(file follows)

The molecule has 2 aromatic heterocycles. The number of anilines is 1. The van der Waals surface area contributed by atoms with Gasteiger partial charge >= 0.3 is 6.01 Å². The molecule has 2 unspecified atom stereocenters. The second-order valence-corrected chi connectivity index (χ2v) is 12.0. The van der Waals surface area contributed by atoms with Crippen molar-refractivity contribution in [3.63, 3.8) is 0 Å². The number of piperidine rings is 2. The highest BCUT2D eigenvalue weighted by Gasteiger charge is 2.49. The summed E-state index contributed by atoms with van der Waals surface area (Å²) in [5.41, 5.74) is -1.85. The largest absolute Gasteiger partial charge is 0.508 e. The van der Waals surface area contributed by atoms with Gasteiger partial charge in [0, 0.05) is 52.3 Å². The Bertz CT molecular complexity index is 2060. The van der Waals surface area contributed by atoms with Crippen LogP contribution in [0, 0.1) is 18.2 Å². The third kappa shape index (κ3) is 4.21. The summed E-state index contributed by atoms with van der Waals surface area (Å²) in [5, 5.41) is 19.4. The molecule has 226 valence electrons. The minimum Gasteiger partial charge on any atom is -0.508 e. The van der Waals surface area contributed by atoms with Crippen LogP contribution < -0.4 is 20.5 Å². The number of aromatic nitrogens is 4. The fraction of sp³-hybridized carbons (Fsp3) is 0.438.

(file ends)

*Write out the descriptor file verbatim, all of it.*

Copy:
The molecule has 2 aromatic heterocycles. The number of anilines is 1. The van der Waals surface area contributed by atoms with Gasteiger partial charge >= 0.3 is 6.01 Å². The molecule has 2 unspecified atom stereocenters. The second-order valence-corrected chi connectivity index (χ2v) is 12.0. The van der Waals surface area contributed by atoms with Crippen molar-refractivity contribution in [3.63, 3.8) is 0 Å². The number of piperidine rings is 2. The highest BCUT2D eigenvalue weighted by Gasteiger charge is 2.49. The summed E-state index contributed by atoms with van der Waals surface area (Å²) in [5.41, 5.74) is -1.85. The largest absolute Gasteiger partial charge is 0.508 e. The van der Waals surface area contributed by atoms with Gasteiger partial charge in [0, 0.05) is 52.3 Å². The Bertz CT molecular complexity index is 2060. The van der Waals surface area contributed by atoms with Crippen LogP contribution in [0, 0.1) is 18.2 Å². The third kappa shape index (κ3) is 4.21. The summed E-state index contributed by atoms with van der Waals surface area (Å²) in [5, 5.41) is 19.4. The molecule has 226 valence electrons. The minimum Gasteiger partial charge on any atom is -0.508 e. The van der Waals surface area contributed by atoms with Crippen LogP contribution < -0.4 is 20.5 Å². The number of aromatic nitrogens is 4. The fraction of sp³-hybridized carbons (Fsp3) is 0.438.